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RMSD values in docking2 and symmetric_docking runs

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RMSD values in docking2 and symmetric_docking runs

I am curious how ROSIE docking2 and symmetric_docking runs determine RMSD values.

For docking2 runs, are RMSD values determined between
the output\trigger_00001.dock\native.pdb file
and each output\trigger_00001.dock\proteins_*.pdb file?
If so, how is the native.pdb file made?
Is it a weighted average of all the proteins_*.pdb files
with more weight given to files with better scores or I_sc values?

For symmetric_docking runs, are RMSD values determined between
the output\trigger-00000.make_rms_ref\rms_ref.pdb file
and each output\trigger-00008.extract_pdbs\*protein_*.pdb file?
If so, how is the rms_ref.pdb file made?
Is it a weighted average of all the *protein_*.pdb files
with more weight given to files with better scores or I_sc values?

Where can I find more details about these things?


Post Situation: 
Sun, 2015-08-09 00:48

For symmetric_docking runs, says the following:

"The server also returns a plot of the energies of the 400 lowest energy models. Each point on this plot represents a structure created by the server. The y- axis is the energy of the structure. The x-axis is a distance measure to a reference complex structure (Ca rmsd in Angstrom). The reference complex is the lowest energy model predicted by Rosetta. This is only true if the lowest energy model is found among the models making up the top 5 clusters. If not the reference model is selected to be the cluster center of the largest cluster. The cluster centers for the 5 largest clusters are shown in the plot as well as red points. "

Fri, 2015-08-14 14:51

From what I can tell, it looks like the RMSD in the Docking2 application is calculated to the input structure. So the "native.pdb" should be identical to the input pdb.

Tue, 2015-08-18 15:46

Thanks for your response, rmoretti, but it leaves me puzzled.

Every ROSIE symmetric_docking run I have done so far has RMSD=0.0 clearly labeled on its Score/RMSD plot.
This makes sense because each run chooses one of its models or decoys to be the run's reference for RMSD calculations.

Meanwhile, none of the ROSIE docking2 runs I have done so far have RMSD=0 labeled on their I_sc/RMSD or Score/RMSD plots.
I would think that if the proteins.pdb file used as input to a docking2 run also served as the run's reference for RMSD calculations,
at least one of the run's models or decoys would give RMSD=0. I have even done runs that used the best-scoring or best-I_sc
model/decoy from a previous run as their proteins.pdb file. You would think that at least one of these runs would have given RMSD=0.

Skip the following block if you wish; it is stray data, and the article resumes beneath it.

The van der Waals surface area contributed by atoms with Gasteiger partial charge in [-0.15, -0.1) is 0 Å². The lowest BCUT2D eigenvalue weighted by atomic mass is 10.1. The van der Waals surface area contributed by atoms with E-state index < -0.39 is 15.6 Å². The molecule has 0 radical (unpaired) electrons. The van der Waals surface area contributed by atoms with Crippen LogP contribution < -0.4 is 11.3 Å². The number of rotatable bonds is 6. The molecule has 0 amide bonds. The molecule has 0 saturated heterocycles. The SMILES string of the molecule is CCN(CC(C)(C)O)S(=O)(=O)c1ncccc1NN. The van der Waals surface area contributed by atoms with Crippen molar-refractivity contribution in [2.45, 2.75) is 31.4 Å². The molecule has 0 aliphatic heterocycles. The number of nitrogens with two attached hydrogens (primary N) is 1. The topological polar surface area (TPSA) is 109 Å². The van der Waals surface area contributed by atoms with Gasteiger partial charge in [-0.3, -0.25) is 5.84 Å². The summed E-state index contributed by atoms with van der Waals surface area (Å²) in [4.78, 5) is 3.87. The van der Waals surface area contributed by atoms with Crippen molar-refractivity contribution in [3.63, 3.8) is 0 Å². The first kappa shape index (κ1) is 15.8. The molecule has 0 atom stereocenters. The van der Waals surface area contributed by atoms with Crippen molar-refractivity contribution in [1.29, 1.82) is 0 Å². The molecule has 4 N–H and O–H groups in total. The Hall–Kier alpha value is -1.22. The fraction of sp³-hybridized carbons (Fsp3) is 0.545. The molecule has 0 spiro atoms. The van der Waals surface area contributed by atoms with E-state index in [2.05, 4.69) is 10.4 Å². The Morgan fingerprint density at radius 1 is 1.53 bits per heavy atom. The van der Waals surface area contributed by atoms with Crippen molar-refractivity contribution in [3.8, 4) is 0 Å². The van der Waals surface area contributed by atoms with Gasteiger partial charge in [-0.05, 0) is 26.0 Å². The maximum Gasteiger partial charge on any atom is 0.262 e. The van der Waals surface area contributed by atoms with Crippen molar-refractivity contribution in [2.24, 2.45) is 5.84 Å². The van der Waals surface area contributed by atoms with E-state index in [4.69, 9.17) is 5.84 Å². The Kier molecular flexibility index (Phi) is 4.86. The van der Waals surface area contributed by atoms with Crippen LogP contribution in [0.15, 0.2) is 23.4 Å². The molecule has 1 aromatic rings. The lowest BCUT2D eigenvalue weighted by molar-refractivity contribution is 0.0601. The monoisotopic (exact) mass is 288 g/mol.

Almost all of my docking2 runs so far have used the local_docking protocol, but I have just started doing docking2 runs
with the docking_local_refine protocol. The first of these gave a smallest RMSD value of 0.036. I will let you know if any
of these docking_local_refine runs gives RMSD=0. I think they should have a better chance than local_docking runs of
giving RMSD=0.

In my mind, the question remains, what determines the RMSD values in docking2 runs?

Tue, 2015-08-18 23:38

No, in general you wouldn't expect an output at exactly 0 Ang, as any sort of movement would cause a non-zero rmsd. The only practical way you'd get a zero rmsd is if you have absolutely no movement from the reference structure. In the symmetric_docking case, you get a zero rmsd value because one of the output structures is picked as a reference, so when you compare it to itself, you get a zero rmsd. (Note that all other structures have values which are distinctly not zero). In Docking2, it's not an output structure which is the reference, but the input. Since the reference structure isn't in the output set, you don't get a zero rmsd value in the output.

It makes sense the local refine docking would give smaller rmsds, because it does much smaller perturbations. Smaller perturbations means that the structure stays closer to the starting structure, and the local space is more densely sampled. The more perturbation you use, the further afield you're likely to go.

One thing to keep in mind is that "structural space" is vast, and the Rosetta energy function is rugged. You shouldn't expect to perfectly recapitulate a structure, even if you feed it back into the same protocol. Imagine a marble in a bowl. You jiggle the bowl lightly to "settle" the ball. The marble ends up at the low part of the bowl. But if you repeat the process, you wouldn't expect the marble to come to rest at *exactly* the same spot, even if it started at the bottom of the bowl - there's just too much variation in the process to do so. Same with Rosetta runs. There's always some random perturbation involved, so you're not necessarily going to get exactly the starting structure, even if you use an output structure from a previous run.

You shouldn't be expecting a "perfect minimum" from Rosetta runs - that's just not how Rosetta approaches the modeling problem. Instead, Rosetta aims to cover the search space and give you a number of "good enough" structures. It's important to remember that even high resolution X-ray crystallography structures have some error in atom location. Not to mention the fact that protein structures aren't static, and atoms are always shaking around.

Fri, 2015-09-04 13:57